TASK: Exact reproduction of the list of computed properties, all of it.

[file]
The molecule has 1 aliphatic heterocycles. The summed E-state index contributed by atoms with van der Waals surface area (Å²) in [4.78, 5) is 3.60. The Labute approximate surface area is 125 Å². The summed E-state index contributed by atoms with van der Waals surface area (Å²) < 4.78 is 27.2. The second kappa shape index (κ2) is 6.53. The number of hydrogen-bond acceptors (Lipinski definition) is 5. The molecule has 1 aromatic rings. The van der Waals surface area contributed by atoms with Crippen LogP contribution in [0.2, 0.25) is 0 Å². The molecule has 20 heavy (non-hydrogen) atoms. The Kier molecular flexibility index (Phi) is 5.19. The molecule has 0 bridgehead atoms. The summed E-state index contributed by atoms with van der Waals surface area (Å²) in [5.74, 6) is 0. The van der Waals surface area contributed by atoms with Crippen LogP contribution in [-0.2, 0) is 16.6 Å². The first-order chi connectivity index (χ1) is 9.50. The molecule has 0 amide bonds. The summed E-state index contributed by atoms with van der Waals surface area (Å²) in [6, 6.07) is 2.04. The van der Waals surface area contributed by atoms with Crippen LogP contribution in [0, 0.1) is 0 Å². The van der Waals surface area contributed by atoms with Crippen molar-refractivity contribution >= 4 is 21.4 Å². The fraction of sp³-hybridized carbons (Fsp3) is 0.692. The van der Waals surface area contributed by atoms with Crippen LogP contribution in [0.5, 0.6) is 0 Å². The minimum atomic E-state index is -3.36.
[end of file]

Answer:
The molecule has 1 aliphatic heterocycles. The summed E-state index contributed by atoms with van der Waals surface area (Å²) in [4.78, 5) is 3.60. The Labute approximate surface area is 125 Å². The summed E-state index contributed by atoms with van der Waals surface area (Å²) < 4.78 is 27.2. The second kappa shape index (κ2) is 6.53. The number of hydrogen-bond acceptors (Lipinski definition) is 5. The molecule has 1 aromatic rings. The van der Waals surface area contributed by atoms with Crippen LogP contribution in [0.2, 0.25) is 0 Å². The molecule has 20 heavy (non-hydrogen) atoms. The Kier molecular flexibility index (Phi) is 5.19. The molecule has 0 bridgehead atoms. The summed E-state index contributed by atoms with van der Waals surface area (Å²) in [5.74, 6) is 0. The van der Waals surface area contributed by atoms with Crippen LogP contribution in [-0.2, 0) is 16.6 Å². The first-order chi connectivity index (χ1) is 9.50. The molecule has 0 amide bonds. The summed E-state index contributed by atoms with van der Waals surface area (Å²) in [6, 6.07) is 2.04. The van der Waals surface area contributed by atoms with Crippen LogP contribution in [0, 0.1) is 0 Å². The van der Waals surface area contributed by atoms with Crippen molar-refractivity contribution >= 4 is 21.4 Å². The fraction of sp³-hybridized carbons (Fsp3) is 0.692. The van der Waals surface area contributed by atoms with Crippen LogP contribution in [0.5, 0.6) is 0 Å². The minimum atomic E-state index is -3.36.